FacebookTwitterRedditEmail

The Unreal Death of Journalism

Death is always in the news. From local car crashes to catastrophes in faraway places, deadly events are grist for the media mill. The coverage is ongoing — and almost always superficial.

It may be unfair to blame journalists for failing to meet standards that commonly elude artists. For centuries, on the subject of death, countless poets have strived to put the ineffable into words. It’s only easy when done badly.

Yet it’s hard to think of any other topic that is covered so frequently and abysmally in news outlets. The reporting on death is apt to be so flat that it might be mistaken for ball scores or a weather report.

Pallid coverage of the dying is especially routine in U.S. news media when a war is underway and the deaths are caused by the U.S. government.

When a news report breaks through cliches to evoke realities of carnage, the result can be memorable. Here’s a passage from an April 1999 story by Robert Fisk, reporting for the London-based daily Independent about a U.S.-led NATO bombing raid on a target in Yugoslavia:

“Deep inside the tangle of cement and plastic and iron, in what had once been the make-up room next to the broadcasting studio of Serb Television, was all that was left of a young woman, burnt alive when NATO’s missile exploded in the radio control room. Within six hours, the [British] Secretary of State for International Development, Clare Short, declared the place a ‘legitimate target.’ It wasn’t an argument worth debating with the wounded — one of them a young technician who could only be extracted from the hundreds of tons of concrete in which he was encased by amputating both his legs. … By dusk last night, 10 crushed bodies — two of them women — had been tugged from beneath the concrete, another man had died in hospital and 15 other technicians and secretaries still lay buried.”

Compare that account to the easy enthusiasm for NATO’s air war from New York Times columnist Thomas Friedman, who wrote a day earlier:

“It should be lights out in Belgrade: Every power grid, water pipe, bridge, road and war-related factory has to be targeted.”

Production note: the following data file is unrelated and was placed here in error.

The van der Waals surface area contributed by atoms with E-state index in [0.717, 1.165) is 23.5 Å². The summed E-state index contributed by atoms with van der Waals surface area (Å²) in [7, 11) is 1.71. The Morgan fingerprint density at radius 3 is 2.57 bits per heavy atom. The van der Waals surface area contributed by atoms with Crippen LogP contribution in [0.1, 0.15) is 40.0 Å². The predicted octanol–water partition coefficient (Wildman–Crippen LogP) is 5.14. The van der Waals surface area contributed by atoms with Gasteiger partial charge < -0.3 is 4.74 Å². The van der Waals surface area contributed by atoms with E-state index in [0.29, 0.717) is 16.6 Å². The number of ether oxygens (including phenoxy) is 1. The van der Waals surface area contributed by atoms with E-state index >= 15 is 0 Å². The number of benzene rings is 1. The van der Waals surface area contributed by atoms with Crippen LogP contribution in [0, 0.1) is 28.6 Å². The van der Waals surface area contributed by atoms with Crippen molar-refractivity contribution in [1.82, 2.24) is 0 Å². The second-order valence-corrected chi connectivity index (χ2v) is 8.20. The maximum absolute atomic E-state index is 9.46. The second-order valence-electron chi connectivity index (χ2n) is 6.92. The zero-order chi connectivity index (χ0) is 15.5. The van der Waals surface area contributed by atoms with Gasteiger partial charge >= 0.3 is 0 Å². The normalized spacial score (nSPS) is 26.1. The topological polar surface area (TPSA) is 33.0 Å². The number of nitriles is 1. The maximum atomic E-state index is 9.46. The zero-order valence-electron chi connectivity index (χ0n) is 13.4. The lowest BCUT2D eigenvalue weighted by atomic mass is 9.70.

Or consider the contrast between Fisk’s grisly account and the media jargon that the Times brought to bear on its front page that same week:

“NATO began its second month of bombing against Yugoslavia today with new strikes against military targets that disrupted civilian electrical and water supplies…”

Such contrasts — between facile journalese and human experiences of death — are also part of the standard media terrain much closer to home. Days ago, the state of California was all set to kill Michael A. Morales in a San Quentin death chamber. But news reports told of delays after two anesthesiologists refused to participate in the lethal injection.

Public acceptance of killing thrives on abstractions. And, in turn, those abstractions (like the phrase I just used, “lethal injection”) are largely facilitated by news media.

The reporting about the death penalty is usually light years from what really goes on. We’re accustomed to those kinds of gaps. By the time we become adults, we’ve seen thousands of televised narratives — from entertainment shows to newscasts — that purport to depict death but actually do nothing of the sort. It’s not hard to watch because so much about death is hidden from media viewers.

For those who champion death-dealing policies as solutions, whether administered by the “Department of Defense” or the “Department of Corrections,” euphemisms are vital. Fog prevents acuity about what can’t stand the light of day.